Eight people arrested, charged in Norval Morrisseau art fraud investigation
Eight people have been arrested in an investigation into alleged fraudulent art sold for years under the name of famous Indigenous artist Norval Morrisseau, Ontario Provincial Police said Friday, noting some works were bought for tens of thousands of dollars.
More than 1,000 allegedly fake paintings, prints and other artworks were seized in the probe that has gone on for two and a half years, OPP said, adding they had worked closely with police in Thunder Bay, Ont.
"These are not small, victimless crimes," OPP Det. Insp. Kevin Veillieux said at a news conference. "These are people that took advantage of one man's legacy in order to turn a profit for themselves."
Morrisseau, also known as Copper Thunderbird, was a self-taught artist of Ojibwe ancestry who is considered a trailblazer for contemporary Indigenous artists across Canada.
Police have said allegations began to emerge of people creating and selling art under Morrisseau's name, and made in his distinctive Woodland School of Art style, before his death in 2007.
On Friday, OPP said one of the suspects arrested was "the architect" of a group in Thunder Bay that created the false paintings. Veillieux alleged that began around 1996.
The suspect forged some paintings himself before growing his organization into a full assembly line of painters, police said.
"(This suspect) orchestrated all aspects of this operation," said Veillieux.
"He was responsible for selling and consigning these fakes across Thunder Bay, Ontario and into Alberta, where they were then purchased by unsuspecting members of the public."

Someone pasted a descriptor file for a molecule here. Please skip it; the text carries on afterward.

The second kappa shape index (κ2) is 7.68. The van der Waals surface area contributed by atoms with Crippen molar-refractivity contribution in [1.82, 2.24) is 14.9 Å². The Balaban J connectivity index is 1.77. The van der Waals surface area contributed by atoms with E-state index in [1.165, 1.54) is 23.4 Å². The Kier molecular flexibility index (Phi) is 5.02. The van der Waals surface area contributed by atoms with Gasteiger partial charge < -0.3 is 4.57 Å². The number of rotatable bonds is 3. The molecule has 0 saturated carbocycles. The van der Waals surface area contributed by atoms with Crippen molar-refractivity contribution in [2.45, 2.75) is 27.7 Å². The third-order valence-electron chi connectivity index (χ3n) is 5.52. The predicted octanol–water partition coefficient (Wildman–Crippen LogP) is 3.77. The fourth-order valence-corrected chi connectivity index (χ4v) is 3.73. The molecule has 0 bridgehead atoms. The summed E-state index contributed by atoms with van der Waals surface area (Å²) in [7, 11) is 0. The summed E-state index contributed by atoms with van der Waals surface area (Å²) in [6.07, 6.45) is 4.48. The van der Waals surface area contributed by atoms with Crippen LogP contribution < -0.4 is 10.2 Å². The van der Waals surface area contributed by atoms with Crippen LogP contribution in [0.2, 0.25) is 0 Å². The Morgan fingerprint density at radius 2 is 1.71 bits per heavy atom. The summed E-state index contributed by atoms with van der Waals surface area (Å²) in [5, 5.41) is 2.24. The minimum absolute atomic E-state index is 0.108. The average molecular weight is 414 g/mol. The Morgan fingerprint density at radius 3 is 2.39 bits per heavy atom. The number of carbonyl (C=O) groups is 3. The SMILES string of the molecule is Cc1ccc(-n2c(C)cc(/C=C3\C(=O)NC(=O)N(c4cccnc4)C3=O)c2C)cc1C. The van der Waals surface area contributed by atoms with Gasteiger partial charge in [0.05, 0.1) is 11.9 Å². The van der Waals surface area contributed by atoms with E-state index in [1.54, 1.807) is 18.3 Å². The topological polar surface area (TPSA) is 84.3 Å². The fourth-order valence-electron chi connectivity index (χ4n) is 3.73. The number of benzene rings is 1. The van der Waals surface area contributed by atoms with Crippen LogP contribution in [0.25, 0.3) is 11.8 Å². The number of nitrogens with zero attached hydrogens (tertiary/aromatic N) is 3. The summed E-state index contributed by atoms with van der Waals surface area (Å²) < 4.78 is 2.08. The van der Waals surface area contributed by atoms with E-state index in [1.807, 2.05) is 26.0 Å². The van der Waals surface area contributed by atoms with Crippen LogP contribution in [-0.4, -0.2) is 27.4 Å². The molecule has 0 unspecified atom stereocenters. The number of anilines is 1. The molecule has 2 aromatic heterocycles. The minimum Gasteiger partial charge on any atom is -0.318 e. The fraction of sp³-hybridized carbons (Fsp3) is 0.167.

Another of the eight individuals charged also started a Thunder Bay-based group, this one around 2002, and recruited two Indigenous artists to create the fake artwork, one of whom was Morrisseau's nephew, said Veillieux.
The artwork was then often sold online to buyers around the world, police said.
A third group is alleged to have started around 2008, said Veillieux, operating in southern Ontario and allegedly providing false information regarding the authenticity and origin of the artworks.
"It was through technology and witness evidence that we have been able to identify much of the fraudulent art," said Veillieux.
Police said they made their arrests on Wednesday in Thunder Bay, Niagara-on-the-Lake, Simcoe County and a community near Markham.
Those arrested face a combined 40 charges, including forgery, defrauding the public over $5,000 and uttering a forged document.
"The arrests marked the dismantling of three distinct groups, groups that we believe exploited Mr. Morrisseau's name and his art legacy," Veillieux said.
Five of the eight suspects are residents of Thunder Bay, said Dan Taddeo, police chief of the northern Ontario city.
"The scope of this case is extraordinary," said Taddeo. "When the Thunder Bay Police Service began this investigation, we realized that it wasn't just local or even provincial or even national. It was international."
Morrisseau was from the Bingwi Neyaashi Anishinaabek, also known as Sand Point First Nation, and was the first Indigenous artist to have his artwork shown in a contemporary Canadian art gallery.
His official website said he was made a member of the Order of Canada in 1978 and was also awarded a posthumous lifetime achievement award in 2008.
"His contributions to Indigenous art and culture are incomparable," said OPP interim deputy commissioner Kari Dart. "These contributions and his global success may have made him an easy target for fraud."
In 2019, a Canadian musician was awarded tens of thousands of dollars by Ontario's top court, which said a Toronto gallery was deliberately elusive in proving the authenticity of a painting he purchased that was alleged to be done by Morrisseau. The Ontario Court of Appeal sided with Kevin Hearn, a member of the rock band the Barenaked Ladies, in his legal battle against the Maslak-McLeod Gallery and the estate of its late owner, Joseph McLeod.
This report by The Canadian Press was first published March 3, 2023.
Jessica Smith, The Canadian Press